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Introducing the OkHttp extension for MuseIDE

The Muse Test Framework is designed around extensibility – and specifically around the ease of adding new types of steps and value sources. The intent was to make it easy for 3rd parties to add new abilities to the framework and have those abilities seamlessly integrated into the MuseIDE without much effort. This made it a natural choice for us when looking to develop new load testing capabilities beyond our current tools such as Load Tester.

This first version of the OkHttp extension is very simple – almost embarassingly so. It provides just a handful of new capabilties:

  1. Create an HTTP client factory
  2. Execute an HTTP transaction (get a URL)
  3. Extract a cookie from the response

Our commercial product, Load Tester, is built on a custom HTTP engine designed specifically for load testing. It provides unparalleled efficiency in generating HTTP load. But for this project, we decided to try wrapping another HTTP library. We chose the open-source OkHttp library based primarily on the simplicity of the API. In just a few hours, I created a simplistic integration into Muse that allows us to build simple HTTP testcases in the MuseIDE with ease.

Here is an exmple that hits a few pages on our demo site. Each page (homepage, tutorial page 1, tutorial page 2, etc) contains all the URLs for the page and verifies that the main content loads successfully with a 200 HTTP status code in the response. There is a think-time of 5 seconds between each page load.

Create an HTTP client

Creating the test above starts by creating an HTTP Client Configuration – in the above example it is called basic-http and can be found in the HTTP Client configurations section of the project resources. This holds configuration details about the client. Or more correctly, it WILL hold configuration options – currently there are no configurable parameters so it is really a placeholder for future use. After installing the Web Performance OkHttp extension, you will find a new type of project resource that can be added to the project:

The first step of the test creates the HTTP client based on the configuration in the project. The client is stored in the test context and is accessible by future OkHttp steps and value sources within this test. Because the test context is unique to each execution of a test, each test execution will have its own HTTP client, even when a single test is executed multiple times in parallel. This means that they do not share connections, cookies or any other resource within the test context.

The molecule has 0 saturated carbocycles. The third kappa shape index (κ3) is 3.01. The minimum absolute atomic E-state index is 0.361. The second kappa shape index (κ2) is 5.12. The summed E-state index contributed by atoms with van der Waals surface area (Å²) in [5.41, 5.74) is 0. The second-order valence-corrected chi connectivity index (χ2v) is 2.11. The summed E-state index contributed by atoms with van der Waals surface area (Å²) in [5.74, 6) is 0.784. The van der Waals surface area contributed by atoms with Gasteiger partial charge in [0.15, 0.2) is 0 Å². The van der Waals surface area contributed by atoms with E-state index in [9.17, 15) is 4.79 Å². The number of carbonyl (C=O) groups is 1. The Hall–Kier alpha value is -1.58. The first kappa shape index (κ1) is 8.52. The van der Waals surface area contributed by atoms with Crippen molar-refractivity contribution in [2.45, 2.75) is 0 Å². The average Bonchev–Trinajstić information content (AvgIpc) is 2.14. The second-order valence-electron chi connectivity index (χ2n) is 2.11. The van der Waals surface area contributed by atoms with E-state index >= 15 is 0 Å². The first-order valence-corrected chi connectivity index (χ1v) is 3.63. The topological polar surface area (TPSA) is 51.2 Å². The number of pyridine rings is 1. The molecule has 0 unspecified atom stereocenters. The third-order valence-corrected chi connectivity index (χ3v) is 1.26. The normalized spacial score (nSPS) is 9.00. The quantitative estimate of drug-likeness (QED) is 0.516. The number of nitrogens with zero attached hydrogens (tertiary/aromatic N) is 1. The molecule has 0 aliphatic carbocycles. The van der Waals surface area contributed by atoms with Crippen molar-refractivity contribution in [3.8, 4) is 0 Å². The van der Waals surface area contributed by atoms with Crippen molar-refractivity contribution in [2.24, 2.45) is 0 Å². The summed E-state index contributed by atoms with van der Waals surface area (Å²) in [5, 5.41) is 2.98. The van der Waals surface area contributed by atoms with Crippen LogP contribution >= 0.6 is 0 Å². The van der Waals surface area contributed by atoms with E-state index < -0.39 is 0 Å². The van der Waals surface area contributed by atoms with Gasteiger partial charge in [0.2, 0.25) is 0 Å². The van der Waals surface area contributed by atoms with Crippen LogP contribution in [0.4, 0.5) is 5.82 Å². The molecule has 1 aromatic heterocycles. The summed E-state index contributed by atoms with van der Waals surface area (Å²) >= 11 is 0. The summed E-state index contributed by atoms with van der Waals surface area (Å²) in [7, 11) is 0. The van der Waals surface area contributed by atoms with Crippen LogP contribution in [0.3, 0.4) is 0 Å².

The Create HTTP client step can be found in the OkHttp section after installing the extension.

 

Fetch a URL

To fetch a URL, use the Get a URL step, also found in the OkHttp section. The step requires a URL, which can be edited directly in the step tree. There are other parameters available as well, which you can view/edit via the more>> link:

In addition to the required URL parameter, there are optional parameters for the Result name and the Client. The result name parameter provides the name of the variable the response will be stored in. The default is result.

The client parameter provides the HTTP client that should be used. The default is stored in a variable named _okhttp_client. There is a similar, optional parameter on the create client step to provide the name of the variable to store the client in. This allows a single test to exercise multiple HTTP clients. This could be used, for example, to simulate two separate browsers interacting with each other – such as two users chatting with each other on a web-based chat app.

Examine the result

After the transaction completes, the result may be examined. The result contains three values:

  1. success (boolean)
  2. failure_message (string)
  3. response (OkHttp response object)

The example above shows how to check for success and verify the status code. It is important to understand that the success value will be true if an HTTP response was received from the server. The response must be examined further to determine, for example, if the resource identified by the URL was successfully returned. The success value will be false only if no response (or an invalid or incomplete response) was received – in that case the failure_message value in the result will indicate the cause (such as unable to connect to the server, unable to resolve the hostname, etc). When result.success indicates success, the status code of the response could still indicate a Not Found error (HTTP 404), Internal Server Error (HTTP 500) or dozens of other conditions that may not be considered successful depending on the context of the step in the test.

The extension includes a new type of value source – a cookie value source. The example below shows how to access the value of a specific cookie…in this case to write it to the test event log.

The value source can be entered directly into the quick editor as shown above or, as with any other value source, via the more detailed editors, as shown here:

 

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